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Excipients and their effects on the quality of small molecules

corresponding

David P.Elder
Principal Consultant
D.P.Elder Consultancy
Hertford, United Kingdom

Abstract

Excipients play a key role in defining the quality, processability and the bioavailability of the drug product. However, they are commodity chemicals, manufactured at large scale often using continuous processes. Excipients exhibit variability arising from (i) source-to-source, (ii) manufacturer-to-manufacturer, and (iii) lot-to-lot differences. Regulatory authorities and pharmacopoeias have stressed the importance of understanding this variability and its impact on product quality. However, attempts to fully describe their physical characteristics using functionality or performance testing have met with limited success because those material attributes could be critical in one drug product, but totally irrelevant in another. Thus, excipient performance tests are application specific, linked to each different formulation and process, and it is difficult, if not impossible for these tests to cover all potential eventualities.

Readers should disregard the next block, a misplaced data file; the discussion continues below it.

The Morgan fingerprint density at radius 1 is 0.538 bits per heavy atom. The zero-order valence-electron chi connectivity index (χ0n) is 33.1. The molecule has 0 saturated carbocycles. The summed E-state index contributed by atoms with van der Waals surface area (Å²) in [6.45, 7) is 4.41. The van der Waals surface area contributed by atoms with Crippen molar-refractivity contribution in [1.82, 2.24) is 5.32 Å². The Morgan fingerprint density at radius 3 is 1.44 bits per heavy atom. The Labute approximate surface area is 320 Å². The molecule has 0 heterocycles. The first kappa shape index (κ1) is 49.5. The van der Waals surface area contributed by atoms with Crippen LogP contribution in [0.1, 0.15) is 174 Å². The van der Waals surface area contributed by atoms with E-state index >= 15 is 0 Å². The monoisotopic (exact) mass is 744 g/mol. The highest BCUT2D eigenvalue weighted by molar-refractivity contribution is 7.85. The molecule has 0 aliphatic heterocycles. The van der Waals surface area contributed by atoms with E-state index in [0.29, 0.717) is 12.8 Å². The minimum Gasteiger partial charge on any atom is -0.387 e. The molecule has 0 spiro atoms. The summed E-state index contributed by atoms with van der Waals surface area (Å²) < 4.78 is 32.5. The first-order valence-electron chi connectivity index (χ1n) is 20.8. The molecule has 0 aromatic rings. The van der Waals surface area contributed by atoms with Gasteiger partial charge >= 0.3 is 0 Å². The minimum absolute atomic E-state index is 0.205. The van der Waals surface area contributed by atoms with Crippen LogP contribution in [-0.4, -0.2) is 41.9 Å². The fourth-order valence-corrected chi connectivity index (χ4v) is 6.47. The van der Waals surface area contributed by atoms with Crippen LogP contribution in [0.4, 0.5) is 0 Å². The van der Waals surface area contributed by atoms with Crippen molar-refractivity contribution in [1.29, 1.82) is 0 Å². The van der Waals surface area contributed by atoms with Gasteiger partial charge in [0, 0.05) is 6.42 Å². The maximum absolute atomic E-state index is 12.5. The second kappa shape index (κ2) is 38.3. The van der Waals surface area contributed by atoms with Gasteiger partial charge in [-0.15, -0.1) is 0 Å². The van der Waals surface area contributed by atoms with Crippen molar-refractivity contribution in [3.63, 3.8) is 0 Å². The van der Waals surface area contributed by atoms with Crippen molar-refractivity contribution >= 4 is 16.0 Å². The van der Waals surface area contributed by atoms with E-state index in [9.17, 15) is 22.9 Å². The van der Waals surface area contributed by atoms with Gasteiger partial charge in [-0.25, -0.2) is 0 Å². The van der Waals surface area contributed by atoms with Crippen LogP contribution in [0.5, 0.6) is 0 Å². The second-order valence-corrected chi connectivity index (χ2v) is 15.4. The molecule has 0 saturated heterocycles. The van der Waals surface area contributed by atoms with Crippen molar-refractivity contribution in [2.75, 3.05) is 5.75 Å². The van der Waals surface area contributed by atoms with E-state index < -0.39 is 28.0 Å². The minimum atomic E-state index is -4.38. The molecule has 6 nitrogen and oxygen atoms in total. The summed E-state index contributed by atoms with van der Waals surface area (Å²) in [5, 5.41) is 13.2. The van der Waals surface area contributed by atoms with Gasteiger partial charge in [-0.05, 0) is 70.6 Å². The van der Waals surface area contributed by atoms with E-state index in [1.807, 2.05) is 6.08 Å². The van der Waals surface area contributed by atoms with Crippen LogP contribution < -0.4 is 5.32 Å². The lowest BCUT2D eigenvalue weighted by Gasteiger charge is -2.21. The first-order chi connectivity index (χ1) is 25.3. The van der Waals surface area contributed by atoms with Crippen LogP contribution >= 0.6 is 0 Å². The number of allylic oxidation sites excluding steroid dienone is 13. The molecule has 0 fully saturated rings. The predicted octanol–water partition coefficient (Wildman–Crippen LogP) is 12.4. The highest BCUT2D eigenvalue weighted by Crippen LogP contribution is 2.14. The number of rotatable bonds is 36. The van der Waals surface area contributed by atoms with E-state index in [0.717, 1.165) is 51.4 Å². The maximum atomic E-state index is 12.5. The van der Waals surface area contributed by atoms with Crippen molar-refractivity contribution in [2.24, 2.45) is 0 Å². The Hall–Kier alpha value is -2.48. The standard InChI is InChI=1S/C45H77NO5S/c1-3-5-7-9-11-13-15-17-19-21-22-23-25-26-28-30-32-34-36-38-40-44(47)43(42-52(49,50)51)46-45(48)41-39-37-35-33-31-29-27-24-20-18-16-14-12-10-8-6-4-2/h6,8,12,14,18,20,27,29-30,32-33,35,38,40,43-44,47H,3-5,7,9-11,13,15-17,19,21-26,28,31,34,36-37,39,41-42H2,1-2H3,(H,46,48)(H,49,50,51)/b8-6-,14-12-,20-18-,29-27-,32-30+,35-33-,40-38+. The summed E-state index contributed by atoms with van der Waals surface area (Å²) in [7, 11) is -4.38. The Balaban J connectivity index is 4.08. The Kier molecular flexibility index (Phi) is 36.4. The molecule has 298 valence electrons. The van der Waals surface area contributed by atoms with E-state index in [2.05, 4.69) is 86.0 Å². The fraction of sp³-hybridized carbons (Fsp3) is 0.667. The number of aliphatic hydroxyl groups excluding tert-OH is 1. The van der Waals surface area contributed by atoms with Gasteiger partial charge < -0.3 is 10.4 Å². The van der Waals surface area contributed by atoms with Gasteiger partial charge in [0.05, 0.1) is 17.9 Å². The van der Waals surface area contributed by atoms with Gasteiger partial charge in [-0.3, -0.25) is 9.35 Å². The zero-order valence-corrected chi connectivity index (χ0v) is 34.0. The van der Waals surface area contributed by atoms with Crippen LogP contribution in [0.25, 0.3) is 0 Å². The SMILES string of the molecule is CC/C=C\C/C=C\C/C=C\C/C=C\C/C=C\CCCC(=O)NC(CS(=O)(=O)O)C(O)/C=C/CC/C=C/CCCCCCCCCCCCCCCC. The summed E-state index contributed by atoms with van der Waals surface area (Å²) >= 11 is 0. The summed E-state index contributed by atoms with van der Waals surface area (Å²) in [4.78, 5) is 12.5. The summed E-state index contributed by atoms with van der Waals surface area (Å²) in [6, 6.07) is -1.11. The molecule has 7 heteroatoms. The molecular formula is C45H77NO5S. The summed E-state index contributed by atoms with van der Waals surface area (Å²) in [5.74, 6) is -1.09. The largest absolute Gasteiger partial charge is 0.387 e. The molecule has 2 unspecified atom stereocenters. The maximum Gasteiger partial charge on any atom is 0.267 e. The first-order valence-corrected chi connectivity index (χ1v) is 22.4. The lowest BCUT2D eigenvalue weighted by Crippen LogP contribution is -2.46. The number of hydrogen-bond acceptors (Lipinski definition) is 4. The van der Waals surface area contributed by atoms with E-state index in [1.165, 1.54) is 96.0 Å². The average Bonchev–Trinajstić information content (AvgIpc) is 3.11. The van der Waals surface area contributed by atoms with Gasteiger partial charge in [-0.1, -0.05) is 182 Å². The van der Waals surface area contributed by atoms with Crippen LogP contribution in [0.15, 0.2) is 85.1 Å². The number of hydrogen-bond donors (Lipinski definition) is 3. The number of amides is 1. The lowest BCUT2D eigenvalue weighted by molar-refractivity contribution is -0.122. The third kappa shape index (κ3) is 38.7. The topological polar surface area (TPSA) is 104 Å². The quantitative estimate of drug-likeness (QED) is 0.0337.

INTRODUCTION

Excipients are typically defined as any supplementary component(s) of the dosage form other than the drug substance. Excipients constitute the largest percentage of any dosage form and are added as functional constituents enhancing manufacturability, and/or stabilising constituents. Excipients are now recognised as playing an important role in enhancing the bioavailability by modifying the drug’s solubility and/or permeability (1).

MANUFACTURE OF EXCIPIENTS

Excipients tend to be large scale, commodity chemicals that are used in cosmetics, foodstuffs, industrial chemicals, as well as the pharmaceutical industry. Indeed, the latter represents only a small fraction of the overall manufacturing volumes, e.g. lactose; which restricts the end user’s ability to influence the required quality of the excipient (2). Additionally, excipients aren’t always manufactured according to current good manufacturing practice (cGMP), prompting the EU (3) to introduce a risk-based initiative to assess the most appropriate level of cGMP for its intended purpose. Excipients can be produced by batch or continuous processing. He ...




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